RMMRU is a research grassroots organization. Everyone requires knowledge on migration Internship program developed for students from different universities all over the world. Work and share knowledge and ideas with young professionals. This internship program helps RMMRU develop its own staff and gives RMMRU ambassadors Many pursue something related to migration, or connect to migration Great contribution to global migration discourse These are some of RMMRU’s interns. RMMRU’s internship program has allowed students of universities from all over the world to come to Bangladesh to work and learn about migration and development. This work gives them an opportunity to share knowledge and ideas with other young professionals in the migration and development field and helps in the professional development of both the interns and RMMRU’s own staff. Through this experience, these interns become global ambassadors for RMMRU and migration interests. Many interns have gone on to study further or work in the field of migration and development. RMMRU believes that this programme has been and is a great contribution to the global migration discourse. These are some of RMMRU’s past interns
Stephen Hiley joined RMMRU as the project coordinator of the Remittances and Payments Partnership (RPP) project from April 2007 to January 2009. Prior to this Stephen had contributed to an RMMRU research project looking at the impact of rural-urban migration on development in the case of female garments workers. Stephen graduated from the University of Manchester with a Bachelors in Economic and Social Sciences and a Masters in Rural Development from the University of East Anglia. He is currently the Community Partnerships Officer at Macedon Ranges Shire Council in central Victoria, Australia where his role is focused on building the capacity of community organisations and identifying and responding to community needs. Stephen is currently implementing two gender equality projects aimed at preventing violence against women and challenging gender norms and practices. Stephen greatly enjoyed and appreciated his time at RMMRU. As part of the RPP project, RMMRU's focus on community partnerships and building the capacity of grassroots organisations is something that has inspired his current approach to community development work. Stephen's work with RMMRU also contributed to him being awarded a scholarship from the University of Melbourne for a Ph.D. exploring Bangladeshi migrant masculinities. Most importantly, the passion and commitment of all the RMMRU staff for social justice inspired Stephen to continue his work in community development, whilst the support and friendship he experienced made his time in Bangladesh rich and rewarding.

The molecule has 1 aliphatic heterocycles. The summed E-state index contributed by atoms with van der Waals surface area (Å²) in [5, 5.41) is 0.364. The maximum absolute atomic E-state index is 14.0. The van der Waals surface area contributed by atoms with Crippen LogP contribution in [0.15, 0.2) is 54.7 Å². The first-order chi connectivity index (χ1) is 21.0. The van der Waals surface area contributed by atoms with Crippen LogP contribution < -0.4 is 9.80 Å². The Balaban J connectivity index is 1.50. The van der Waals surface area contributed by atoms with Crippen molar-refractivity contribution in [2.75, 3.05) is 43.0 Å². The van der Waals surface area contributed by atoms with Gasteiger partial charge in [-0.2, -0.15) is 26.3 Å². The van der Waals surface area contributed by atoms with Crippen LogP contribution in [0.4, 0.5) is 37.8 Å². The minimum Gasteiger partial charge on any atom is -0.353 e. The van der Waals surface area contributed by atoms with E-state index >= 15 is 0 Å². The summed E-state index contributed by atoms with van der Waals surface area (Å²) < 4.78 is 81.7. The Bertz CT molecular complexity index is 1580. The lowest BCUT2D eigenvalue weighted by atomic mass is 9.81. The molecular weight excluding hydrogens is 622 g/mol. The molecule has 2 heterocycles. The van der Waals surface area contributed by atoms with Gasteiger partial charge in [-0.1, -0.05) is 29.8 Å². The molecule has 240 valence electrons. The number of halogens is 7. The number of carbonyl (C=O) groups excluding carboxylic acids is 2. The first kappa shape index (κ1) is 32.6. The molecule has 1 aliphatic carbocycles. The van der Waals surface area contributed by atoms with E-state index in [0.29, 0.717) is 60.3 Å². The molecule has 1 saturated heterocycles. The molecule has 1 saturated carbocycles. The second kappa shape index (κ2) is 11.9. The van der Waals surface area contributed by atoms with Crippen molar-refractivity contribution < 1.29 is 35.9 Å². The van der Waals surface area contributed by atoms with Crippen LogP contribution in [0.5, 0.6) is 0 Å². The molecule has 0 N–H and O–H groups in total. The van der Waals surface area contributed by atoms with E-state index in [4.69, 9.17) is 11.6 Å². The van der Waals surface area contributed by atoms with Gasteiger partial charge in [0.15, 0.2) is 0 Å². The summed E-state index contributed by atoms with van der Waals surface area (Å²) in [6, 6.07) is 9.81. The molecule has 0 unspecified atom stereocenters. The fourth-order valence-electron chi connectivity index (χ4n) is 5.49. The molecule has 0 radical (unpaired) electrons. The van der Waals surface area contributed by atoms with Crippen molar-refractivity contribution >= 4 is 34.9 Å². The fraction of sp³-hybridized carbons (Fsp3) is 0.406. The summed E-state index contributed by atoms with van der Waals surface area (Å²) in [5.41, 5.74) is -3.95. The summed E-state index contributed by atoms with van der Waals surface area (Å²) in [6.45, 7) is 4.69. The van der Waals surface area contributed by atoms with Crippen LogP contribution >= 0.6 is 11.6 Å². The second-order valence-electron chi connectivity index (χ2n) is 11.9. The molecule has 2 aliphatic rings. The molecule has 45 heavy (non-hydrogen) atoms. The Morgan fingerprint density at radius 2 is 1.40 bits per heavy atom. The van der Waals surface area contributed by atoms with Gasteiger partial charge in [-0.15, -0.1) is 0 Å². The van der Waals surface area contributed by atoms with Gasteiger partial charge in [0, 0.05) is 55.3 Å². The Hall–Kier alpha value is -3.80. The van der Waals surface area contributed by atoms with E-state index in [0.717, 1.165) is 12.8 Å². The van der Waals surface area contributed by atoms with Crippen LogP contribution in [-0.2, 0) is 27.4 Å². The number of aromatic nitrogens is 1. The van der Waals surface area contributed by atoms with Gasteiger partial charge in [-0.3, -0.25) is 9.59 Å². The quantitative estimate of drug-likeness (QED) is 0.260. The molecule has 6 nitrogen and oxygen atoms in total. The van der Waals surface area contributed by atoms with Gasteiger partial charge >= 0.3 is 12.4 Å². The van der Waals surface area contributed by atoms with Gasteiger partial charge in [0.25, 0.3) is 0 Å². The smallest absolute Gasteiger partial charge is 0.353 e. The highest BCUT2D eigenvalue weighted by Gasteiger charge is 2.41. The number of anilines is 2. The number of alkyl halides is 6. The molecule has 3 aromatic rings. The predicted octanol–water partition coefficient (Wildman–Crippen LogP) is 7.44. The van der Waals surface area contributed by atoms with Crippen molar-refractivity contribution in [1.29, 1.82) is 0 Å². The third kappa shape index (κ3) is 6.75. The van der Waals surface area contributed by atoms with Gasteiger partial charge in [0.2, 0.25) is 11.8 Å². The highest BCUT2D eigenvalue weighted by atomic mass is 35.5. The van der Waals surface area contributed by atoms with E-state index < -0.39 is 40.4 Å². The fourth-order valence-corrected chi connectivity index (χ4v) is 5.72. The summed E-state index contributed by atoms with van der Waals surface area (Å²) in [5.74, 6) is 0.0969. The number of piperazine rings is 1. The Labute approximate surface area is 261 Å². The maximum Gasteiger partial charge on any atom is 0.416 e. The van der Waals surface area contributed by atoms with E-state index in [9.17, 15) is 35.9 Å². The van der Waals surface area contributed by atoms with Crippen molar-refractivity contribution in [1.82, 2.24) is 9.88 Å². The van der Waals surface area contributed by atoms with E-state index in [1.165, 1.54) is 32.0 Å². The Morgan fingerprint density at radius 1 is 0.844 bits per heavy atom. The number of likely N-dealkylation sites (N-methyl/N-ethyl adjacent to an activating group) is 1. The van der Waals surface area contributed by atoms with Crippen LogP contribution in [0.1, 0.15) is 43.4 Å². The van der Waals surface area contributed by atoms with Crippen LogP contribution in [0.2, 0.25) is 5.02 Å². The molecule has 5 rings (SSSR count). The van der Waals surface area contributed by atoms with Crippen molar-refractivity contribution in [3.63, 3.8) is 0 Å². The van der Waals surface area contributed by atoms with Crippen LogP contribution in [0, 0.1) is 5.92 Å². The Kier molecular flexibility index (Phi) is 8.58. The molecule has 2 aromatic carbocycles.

Carola spent 3 months at RMMRU, the University of Dhaka in 2008, as an SAMReN Research Fellow investigating four different areas; The Contribution of Civil Society to Labour Migration policy in Bangladesh, Female Labour Migration Policy, Remittances Policy, and the Bihari Refugee Community in Dhaka. Prior to commencing her Fellowship at SAMReN RMMRU, Carola attended the 2nd Residential Training Workshop on Migration, Globalisation, Security and Development in Kathmandu, Nepal, March 2008. In October 2008, Carola worked as a volunteer at Migrant Forum Asia, Manila, The Philippines for one month, during the People's Global Action Campaign, a parallel event to GFMD 2008. In 2009 Carola returned Bangladesh for a year to complete an assignment as a Teacher Trainer at the Primary Teaching Institute of Sylhet on behalf of the AusAID, in partnership with Unicef Bangladesh. This assignment marked Carola's return to the field of education as practitioner and researcher. In 2012 Carola moved from New Zealand to Australia to commence Ph.D. studies at The University of Melbourne. Carola has since relocated to South Australia and is currently on parental leave from her Ph.D. studies. Carola holds a BA Hons English Linguistics and Literature, University of Chile, and an MA International Development (Migration Policy), The University of Auckland, New Zealand. Her thesis focused on the migrant Bangladeshi Community in New Zealand.